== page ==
Transforming RNA into DNA: Cool OOL Research

Added Later: The entire research paper is available Conversion of a Ribozyme to a Deoxyribozyme
through In Vitro Evolution

This is interesting. According to Science Daily scientists at The Scripps Research Institute have successfully converted RNA to DNA through the use of in vitro evolution (we are not talking about translation). From the Science Daily article:

The molecular conversion or transfer of both genetic information and catalytic function between these two different genetic systems, which are both based on nucleic acid-like molecules, is exactly what many scientists believe occurred during the very earliest period of earth’s existence.
This “evolutionary conversion” provides a modern-day snapshot of how life as we understand it may have first evolved out of the earliest primordial mix of RNA-like molecules-sometimes referred to as the “pre-RNA world”-into a more complex form of RNA-based life (or the “RNA world”) and eventually to cellular life based on DNA and proteins.

Incidently, before going further, you kind find an exxplanation of in vitro evolution here.
The importance of this research lies in the transfer of catalytic function from RNA to DNA:

While the transfer of sequence information between two different classes of nucleic acid-like molecules-between RNA and DNA, for example-is straightforward because it relies on the one-to-one correspondence of the double helix pairing, transferring catalytic function is significantly more difficult because function cannot be conveyed sequentially. The present study demonstrates that the “evolutionary conversion” of an RNA enzyme to a DNA enzyme with the same function is possible, however, through the acquisition of a few critical mutations.

More importantly:

This means that similar evolutionary pathways may exist between other classes of nucleic acid-like molecules. These findings could help answer some fundamental questions concerning the basic structure of life and how it evolved over time.


There are several candidates for the initial pre-RNA molecule, all of which have the ability to form base-paired structures with themselves and with RNA. Cross-pairing would allow genetic information to be transferred from these pre-RNA molecules to RNA. The catalytic function of these early enzymes might have been transferred to a corresponding RNA enzyme following the acquisition of a few critical mutations, the study said, just as the evolutionary change of a ribozyme to a deoxyribozyme with the same or similar catalytic functions might also have occurred through random mutation and selection.

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8 Responses

  1. This is interesting stuff. One of the main knocks on the RNA World hypothesis is that this is actually (primarily) a DNA World, and how did we get from one the other?
    Interesting to see how this pans out. Thanks for the update.

  2. The interesting part, to me, is that this may be one of several pathways for this change over to occur…

  3. Have to see the full article to know what catalytic function(s) is/are being selected for. Ribozymes have diverse functions, including some of the most critical events in “real” life processes such as peptide bond formation and RNA processing. DNA, on the other hand, is rather inept catalytically, at least in vivo. Rather, it mainly serves as information source in replication and transcription (including regulation). So, just what event in the RNA world hypothesis this demonstration is supposed to mimic is not clear to me. Even after you get to DNA, RNA is still essential.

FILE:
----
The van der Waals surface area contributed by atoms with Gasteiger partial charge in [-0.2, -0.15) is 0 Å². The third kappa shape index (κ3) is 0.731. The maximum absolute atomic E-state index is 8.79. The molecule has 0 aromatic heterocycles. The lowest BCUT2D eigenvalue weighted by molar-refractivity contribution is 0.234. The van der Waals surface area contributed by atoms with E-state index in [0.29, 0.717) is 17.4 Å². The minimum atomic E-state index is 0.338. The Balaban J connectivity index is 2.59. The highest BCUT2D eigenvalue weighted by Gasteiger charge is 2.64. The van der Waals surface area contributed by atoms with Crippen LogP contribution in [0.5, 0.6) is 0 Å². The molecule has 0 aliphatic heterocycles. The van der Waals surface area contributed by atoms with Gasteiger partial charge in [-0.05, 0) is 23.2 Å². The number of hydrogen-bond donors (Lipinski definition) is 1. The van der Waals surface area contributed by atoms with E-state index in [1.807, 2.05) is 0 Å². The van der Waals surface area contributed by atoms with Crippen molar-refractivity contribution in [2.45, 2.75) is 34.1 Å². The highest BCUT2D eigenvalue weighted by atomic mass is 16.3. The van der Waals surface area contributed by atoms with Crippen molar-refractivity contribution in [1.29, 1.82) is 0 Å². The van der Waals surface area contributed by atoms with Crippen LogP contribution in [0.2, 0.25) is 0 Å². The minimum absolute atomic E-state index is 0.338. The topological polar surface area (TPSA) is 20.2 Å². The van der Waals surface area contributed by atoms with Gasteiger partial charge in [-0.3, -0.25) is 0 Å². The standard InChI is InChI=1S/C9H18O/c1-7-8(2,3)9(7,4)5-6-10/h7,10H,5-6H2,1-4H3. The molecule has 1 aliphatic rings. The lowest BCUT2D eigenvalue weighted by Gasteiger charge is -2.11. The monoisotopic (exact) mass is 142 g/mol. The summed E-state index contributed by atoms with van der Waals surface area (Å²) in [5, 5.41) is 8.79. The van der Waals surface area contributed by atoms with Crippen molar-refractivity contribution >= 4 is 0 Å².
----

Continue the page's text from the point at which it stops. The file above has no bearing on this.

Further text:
4. As I understand it, they succeded in transfering the catalytic function of RNA to DNA.

  5. I tracked down the paper, it is freely available at the link above.

  6. Let me get this straight:They took a ribozyme, switched the U for T, and it lost activity. Then they were able to make millions of variants of that sequence, and find one that had the activity again.
    Nothing really got transferred here, did it?
    If they started with a random string of deoxynucleotides, would it have taken longer to “evolve” the activity?

  7. Unless you count the catalytic ability…which was just as efficient in the converted DNA as the original RNA:

    This DNA molecule was used as
    a starting point to generate a population of random variants,
    which were selected for the ability to catalyze the
    RNA ligation reaction. Ten rounds of in vitro evolution
    were carried out, resulting in a deoxyribozyme with RNA
    ligase activity.

    This kind of transfer of function is a necessary step in going from a RNA world to a DNA world (or from a pre-RNA world to a RNA world). That this study demostrates that such a transfer is possible is a small step in solving the OOL.

  8. What are (half) of you guys talking about? This is nothing more than demonstrating that DNA can be catalytic.
    Grady and Hartman got it right. What’s all this ‘transfer of function’ and ‘changing’ from an RNA to DNA world talk about?
    This is so less important to understanding our origins than some of you believe. Now, if a deoxyribozyme had been discovered in nature, that would be paradox shaking news!

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